How do you start an emergency fund? Slowly. Using your monthly budget, you might set aside just $5 a week at first. Then, after a few months of not missing those few dollars, you might add a few more.
5. Recruit a New Teammate
If you really want to run up the lead on your emergency fund, ask your boss or your Human Resources Department if they’ll help you.
Almost 95 percent of Americans are paid by direct deposit – no more paper checks – and many employers let you split that deposit between checking and saving accounts. Many will let you break it three ways. So you shunt a few bucks every week into an emergency savings account. You won’t even remember you’re doing it because you’ll never see it in your paycheck.
This works especially well when you get a raise. You can divert most or even all of it into your emergency fund, and before you know it, you’ll have enough to never worry about recovering from bad news.
6. Automate Your Money
What if I told you, “I know how you can make almost $600, and you don’t have to do anything. In fact, you only need to stop doing something.” Interested?
All you need to do is stop making late payments on your debts. Late fees and overdraft fees cost Americans an average of $577 a year. That’s frustrating because there’s an easy and automatic fix: autopay.
Almost every bank and credit card – and even many municipal utilities – offer automatic bill pay. You set the day when you want a bill to be paid, and that amount is automatically deducted from your bank account right then, and not a day sooner. So you’ll never pay a late fee again. Best of all, after you set it up, you don’t have to do anything.
7. Check Your Credit Reports
These days, most people know the importance of their credit score. These three digits, which range from 300 (bad) to 850 (excellent), determine how much interest you pay on your credit cards and whether you even get a mortgage, plus every loan in between.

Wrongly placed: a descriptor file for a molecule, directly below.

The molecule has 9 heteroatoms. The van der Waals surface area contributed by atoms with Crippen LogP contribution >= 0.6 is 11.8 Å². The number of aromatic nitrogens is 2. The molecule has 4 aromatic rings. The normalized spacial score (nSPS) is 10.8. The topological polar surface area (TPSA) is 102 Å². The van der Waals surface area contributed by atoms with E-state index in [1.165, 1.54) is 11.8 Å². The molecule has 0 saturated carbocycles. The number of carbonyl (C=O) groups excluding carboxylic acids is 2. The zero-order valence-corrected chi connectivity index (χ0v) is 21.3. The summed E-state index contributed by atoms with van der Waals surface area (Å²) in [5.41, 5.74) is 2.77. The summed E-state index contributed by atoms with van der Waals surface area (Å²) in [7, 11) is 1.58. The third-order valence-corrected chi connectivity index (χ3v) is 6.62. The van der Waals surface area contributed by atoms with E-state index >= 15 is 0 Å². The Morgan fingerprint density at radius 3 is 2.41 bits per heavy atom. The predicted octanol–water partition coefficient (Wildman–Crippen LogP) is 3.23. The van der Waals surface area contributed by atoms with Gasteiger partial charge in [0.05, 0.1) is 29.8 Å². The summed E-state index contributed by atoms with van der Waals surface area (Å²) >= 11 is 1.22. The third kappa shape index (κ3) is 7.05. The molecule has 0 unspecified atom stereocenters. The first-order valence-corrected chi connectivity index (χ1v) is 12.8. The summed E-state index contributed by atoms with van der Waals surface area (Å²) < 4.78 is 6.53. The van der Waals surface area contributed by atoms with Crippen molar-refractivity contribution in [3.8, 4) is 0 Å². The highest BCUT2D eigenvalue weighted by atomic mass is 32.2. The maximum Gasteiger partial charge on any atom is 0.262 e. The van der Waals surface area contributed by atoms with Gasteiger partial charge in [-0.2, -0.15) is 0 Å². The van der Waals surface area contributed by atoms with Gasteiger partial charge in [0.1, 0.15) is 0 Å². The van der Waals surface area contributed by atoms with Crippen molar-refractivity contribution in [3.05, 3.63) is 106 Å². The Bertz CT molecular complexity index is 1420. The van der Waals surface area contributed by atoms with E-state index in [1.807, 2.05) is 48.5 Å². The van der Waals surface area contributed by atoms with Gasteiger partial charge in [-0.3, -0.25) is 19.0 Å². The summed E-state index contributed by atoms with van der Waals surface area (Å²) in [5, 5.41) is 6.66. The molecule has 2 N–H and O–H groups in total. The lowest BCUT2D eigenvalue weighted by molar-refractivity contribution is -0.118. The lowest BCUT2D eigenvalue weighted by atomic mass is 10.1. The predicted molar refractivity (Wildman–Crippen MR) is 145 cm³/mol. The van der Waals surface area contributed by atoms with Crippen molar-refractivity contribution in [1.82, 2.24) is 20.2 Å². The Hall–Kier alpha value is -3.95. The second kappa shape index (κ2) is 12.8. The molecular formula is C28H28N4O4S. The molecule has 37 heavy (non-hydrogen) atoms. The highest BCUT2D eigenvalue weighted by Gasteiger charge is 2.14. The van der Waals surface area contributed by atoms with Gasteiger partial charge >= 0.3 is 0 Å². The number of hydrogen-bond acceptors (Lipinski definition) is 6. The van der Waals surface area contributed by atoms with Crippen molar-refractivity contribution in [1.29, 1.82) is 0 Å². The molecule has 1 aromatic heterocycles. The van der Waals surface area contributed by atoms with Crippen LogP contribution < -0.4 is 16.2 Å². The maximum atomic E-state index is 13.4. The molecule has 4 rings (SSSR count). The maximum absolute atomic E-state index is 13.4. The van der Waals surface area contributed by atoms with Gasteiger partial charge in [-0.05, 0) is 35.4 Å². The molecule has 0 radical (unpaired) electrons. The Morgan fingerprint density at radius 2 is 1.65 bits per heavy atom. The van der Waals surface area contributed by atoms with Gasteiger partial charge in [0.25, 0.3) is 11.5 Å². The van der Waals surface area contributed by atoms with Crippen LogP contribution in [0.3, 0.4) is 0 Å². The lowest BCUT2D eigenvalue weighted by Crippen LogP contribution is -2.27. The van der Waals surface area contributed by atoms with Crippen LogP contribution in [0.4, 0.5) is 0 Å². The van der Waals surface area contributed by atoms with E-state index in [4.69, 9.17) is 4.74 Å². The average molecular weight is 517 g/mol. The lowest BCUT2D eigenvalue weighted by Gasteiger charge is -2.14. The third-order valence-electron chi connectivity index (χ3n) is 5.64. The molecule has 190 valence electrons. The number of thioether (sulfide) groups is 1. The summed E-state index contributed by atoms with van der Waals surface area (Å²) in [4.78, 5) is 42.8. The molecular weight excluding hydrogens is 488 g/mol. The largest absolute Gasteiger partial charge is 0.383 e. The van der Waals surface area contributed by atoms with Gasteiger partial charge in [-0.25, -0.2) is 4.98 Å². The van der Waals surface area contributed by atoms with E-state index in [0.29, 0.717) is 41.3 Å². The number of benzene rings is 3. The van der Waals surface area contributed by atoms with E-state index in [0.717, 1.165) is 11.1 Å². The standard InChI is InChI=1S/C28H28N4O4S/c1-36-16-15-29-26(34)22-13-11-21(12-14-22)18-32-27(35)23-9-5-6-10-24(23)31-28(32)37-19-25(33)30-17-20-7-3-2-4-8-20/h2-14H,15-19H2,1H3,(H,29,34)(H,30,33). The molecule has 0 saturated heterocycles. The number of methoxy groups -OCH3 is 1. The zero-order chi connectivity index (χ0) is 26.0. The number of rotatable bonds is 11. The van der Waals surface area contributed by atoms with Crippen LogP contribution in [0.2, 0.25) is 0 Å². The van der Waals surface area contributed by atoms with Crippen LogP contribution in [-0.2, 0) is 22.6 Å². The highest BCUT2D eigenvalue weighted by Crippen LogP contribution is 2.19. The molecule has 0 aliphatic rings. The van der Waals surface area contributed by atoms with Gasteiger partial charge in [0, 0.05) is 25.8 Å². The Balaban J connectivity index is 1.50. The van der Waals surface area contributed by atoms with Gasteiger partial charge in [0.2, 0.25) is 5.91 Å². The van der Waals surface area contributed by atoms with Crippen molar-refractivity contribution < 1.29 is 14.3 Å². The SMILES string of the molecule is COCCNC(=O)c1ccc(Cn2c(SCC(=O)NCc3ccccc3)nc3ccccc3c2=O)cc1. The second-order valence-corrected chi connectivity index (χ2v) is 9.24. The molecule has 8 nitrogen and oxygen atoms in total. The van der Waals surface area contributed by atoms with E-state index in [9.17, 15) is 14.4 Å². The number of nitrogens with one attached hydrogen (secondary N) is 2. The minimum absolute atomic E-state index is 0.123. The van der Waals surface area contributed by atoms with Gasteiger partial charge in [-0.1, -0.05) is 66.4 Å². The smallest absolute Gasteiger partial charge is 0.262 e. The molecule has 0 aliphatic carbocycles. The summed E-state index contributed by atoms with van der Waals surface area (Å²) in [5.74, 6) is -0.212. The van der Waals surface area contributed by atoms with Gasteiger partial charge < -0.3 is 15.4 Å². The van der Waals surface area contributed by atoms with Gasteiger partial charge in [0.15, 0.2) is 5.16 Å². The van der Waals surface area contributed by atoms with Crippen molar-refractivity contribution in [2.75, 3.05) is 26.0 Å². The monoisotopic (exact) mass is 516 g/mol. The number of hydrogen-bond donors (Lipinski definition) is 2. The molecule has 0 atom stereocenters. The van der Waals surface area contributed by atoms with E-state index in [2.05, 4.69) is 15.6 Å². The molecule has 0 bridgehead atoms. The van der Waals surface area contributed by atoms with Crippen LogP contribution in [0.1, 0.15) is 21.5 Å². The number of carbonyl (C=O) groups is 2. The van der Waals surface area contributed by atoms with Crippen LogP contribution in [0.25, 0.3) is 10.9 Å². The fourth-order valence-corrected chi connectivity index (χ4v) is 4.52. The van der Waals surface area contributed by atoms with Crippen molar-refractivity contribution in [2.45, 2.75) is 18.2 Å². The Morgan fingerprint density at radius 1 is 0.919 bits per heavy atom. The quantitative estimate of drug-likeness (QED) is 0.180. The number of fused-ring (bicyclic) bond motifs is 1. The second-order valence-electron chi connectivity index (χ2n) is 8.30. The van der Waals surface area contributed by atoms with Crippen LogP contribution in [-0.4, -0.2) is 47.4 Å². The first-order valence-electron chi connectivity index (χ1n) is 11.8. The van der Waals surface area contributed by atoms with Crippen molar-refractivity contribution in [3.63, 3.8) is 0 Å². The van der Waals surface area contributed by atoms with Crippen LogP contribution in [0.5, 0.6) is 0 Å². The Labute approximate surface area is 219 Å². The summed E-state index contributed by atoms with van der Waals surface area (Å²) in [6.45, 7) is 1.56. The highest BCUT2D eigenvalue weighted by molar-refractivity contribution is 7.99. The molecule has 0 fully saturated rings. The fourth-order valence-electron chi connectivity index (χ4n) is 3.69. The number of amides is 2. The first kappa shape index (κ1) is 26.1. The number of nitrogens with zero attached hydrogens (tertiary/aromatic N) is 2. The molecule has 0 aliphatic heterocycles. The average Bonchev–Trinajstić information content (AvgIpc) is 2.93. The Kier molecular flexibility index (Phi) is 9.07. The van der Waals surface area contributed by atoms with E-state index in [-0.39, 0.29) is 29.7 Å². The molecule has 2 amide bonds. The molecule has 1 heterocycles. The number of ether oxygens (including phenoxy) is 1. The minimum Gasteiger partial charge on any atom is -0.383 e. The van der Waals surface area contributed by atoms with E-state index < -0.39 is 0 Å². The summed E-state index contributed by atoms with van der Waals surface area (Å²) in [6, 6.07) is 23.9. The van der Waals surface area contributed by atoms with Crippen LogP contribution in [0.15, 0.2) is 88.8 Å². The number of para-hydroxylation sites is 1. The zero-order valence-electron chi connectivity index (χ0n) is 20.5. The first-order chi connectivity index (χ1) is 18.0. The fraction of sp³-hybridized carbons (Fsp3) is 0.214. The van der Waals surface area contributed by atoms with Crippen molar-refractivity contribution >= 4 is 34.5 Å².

What most people don’t know is that your credit score is based on your credit reports. These are detailed records of everything you’ve borrowed and paid back (or haven’t paid back). Usually, you can scan these reports free once a year, although because of the pandemic, you can do it weekly through April 2022.
Checking these reports is free, and Debt.com shows you how to check your credit report quickly and painlessly. Considering a third of all credit reports in this country contain errors that can result in higher interest rates, you should be highly interested in checking them out for mistakes.
8. Plan for Retirement
Every NFL player thinks about retirement. Even if you’re a rookie all-star, you know you’re one injury away from a life without football. So everyone needs to think about how to save for retirement. Fortunately, the tactics are similar to creating an emergency fund. You can actually do both at the same time by budgeting effectively and using your HR Department – this time to ask about a 401(k).
9. Get Professional Help
When I played in the NFL, we had nutritionists, strength coaches, and physical therapists to help us reach peak performance. I learned to trust experts in their field. Now I run a debt-solutions company, and credit counselors surround me. These experts can get you out of debt, and best of all, their detailed and personal debt analysis is free.
You can call a nonprofit credit counseling agency to speak with one of these counselors, but like NFL teams, some of these agencies are better than others. If you want to find the winners, a site like Debt.com can introduce you.
10. Money is a Means, Not an End Zone
So far, we’ve been talking about money as a practical matter. Let’s end by admitting it has a psychological component. You’ve heard the terms “shopping therapy” and “keeping up with the Joneses.” That’s shorthand for spending money to make yourself feel better and spending money to make other people respect or even envy you.
Decades of research have been done on money as self-medication and as self-glorification. I just want to leave you with this thought: Money is nothing more than a football. It’s just an object that helps you perform better.
I kicked a football for nearly a decade. I focused on improving my distance and accuracy. I didn’t obsess about the ball. I kicked the ball. The ball didn’t kick me.
Don’t let your money rule your life. Rule your money.
This post originally appeared on Wealth of Geeks.